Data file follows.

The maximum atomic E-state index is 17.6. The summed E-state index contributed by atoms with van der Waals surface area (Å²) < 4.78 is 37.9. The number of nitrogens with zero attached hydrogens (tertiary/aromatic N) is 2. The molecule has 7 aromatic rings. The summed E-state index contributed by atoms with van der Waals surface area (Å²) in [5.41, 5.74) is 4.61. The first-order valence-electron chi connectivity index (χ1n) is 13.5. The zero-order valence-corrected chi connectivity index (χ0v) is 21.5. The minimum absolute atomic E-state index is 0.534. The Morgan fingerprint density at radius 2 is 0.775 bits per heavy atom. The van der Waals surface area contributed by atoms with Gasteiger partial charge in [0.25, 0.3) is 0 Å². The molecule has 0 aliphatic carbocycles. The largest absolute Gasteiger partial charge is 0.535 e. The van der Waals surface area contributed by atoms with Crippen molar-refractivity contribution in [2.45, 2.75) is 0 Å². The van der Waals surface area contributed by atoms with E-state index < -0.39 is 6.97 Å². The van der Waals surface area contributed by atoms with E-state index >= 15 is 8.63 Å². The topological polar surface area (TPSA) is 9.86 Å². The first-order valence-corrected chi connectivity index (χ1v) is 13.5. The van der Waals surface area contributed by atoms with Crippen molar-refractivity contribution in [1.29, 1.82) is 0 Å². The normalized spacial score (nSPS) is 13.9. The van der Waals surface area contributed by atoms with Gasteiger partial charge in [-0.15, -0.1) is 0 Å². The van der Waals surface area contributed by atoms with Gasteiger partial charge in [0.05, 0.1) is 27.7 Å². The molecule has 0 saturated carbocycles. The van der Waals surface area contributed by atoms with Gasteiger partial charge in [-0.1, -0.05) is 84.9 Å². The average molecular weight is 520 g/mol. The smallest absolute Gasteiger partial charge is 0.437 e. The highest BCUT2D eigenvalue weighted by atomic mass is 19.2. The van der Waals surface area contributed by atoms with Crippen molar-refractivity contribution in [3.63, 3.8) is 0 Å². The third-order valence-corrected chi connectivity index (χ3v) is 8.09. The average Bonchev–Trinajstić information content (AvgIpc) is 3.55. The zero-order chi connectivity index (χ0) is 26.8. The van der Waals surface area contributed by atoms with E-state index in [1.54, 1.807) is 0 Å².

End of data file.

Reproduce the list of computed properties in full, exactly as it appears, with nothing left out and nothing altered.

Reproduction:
The maximum atomic E-state index is 17.6. The summed E-state index contributed by atoms with van der Waals surface area (Å²) < 4.78 is 37.9. The number of nitrogens with zero attached hydrogens (tertiary/aromatic N) is 2. The molecule has 7 aromatic rings. The summed E-state index contributed by atoms with van der Waals surface area (Å²) in [5.41, 5.74) is 4.61. The first-order valence-electron chi connectivity index (χ1n) is 13.5. The zero-order valence-corrected chi connectivity index (χ0v) is 21.5. The minimum absolute atomic E-state index is 0.534. The Morgan fingerprint density at radius 2 is 0.775 bits per heavy atom. The van der Waals surface area contributed by atoms with Gasteiger partial charge in [0.25, 0.3) is 0 Å². The molecule has 0 aliphatic carbocycles. The largest absolute Gasteiger partial charge is 0.535 e. The van der Waals surface area contributed by atoms with Crippen molar-refractivity contribution in [2.45, 2.75) is 0 Å². The van der Waals surface area contributed by atoms with E-state index < -0.39 is 6.97 Å². The van der Waals surface area contributed by atoms with E-state index >= 15 is 8.63 Å². The topological polar surface area (TPSA) is 9.86 Å². The first-order valence-corrected chi connectivity index (χ1v) is 13.5. The van der Waals surface area contributed by atoms with Crippen molar-refractivity contribution in [1.29, 1.82) is 0 Å². The normalized spacial score (nSPS) is 13.9. The van der Waals surface area contributed by atoms with Gasteiger partial charge in [-0.15, -0.1) is 0 Å². The van der Waals surface area contributed by atoms with Gasteiger partial charge in [0.05, 0.1) is 27.7 Å². The molecule has 0 saturated carbocycles. The van der Waals surface area contributed by atoms with Gasteiger partial charge in [-0.1, -0.05) is 84.9 Å². The average molecular weight is 520 g/mol. The smallest absolute Gasteiger partial charge is 0.437 e. The highest BCUT2D eigenvalue weighted by atomic mass is 19.2. The van der Waals surface area contributed by atoms with Crippen molar-refractivity contribution in [3.63, 3.8) is 0 Å². The third-order valence-corrected chi connectivity index (χ3v) is 8.09. The average Bonchev–Trinajstić information content (AvgIpc) is 3.55. The zero-order chi connectivity index (χ0) is 26.8. The van der Waals surface area contributed by atoms with E-state index in [1.54, 1.807) is 0 Å².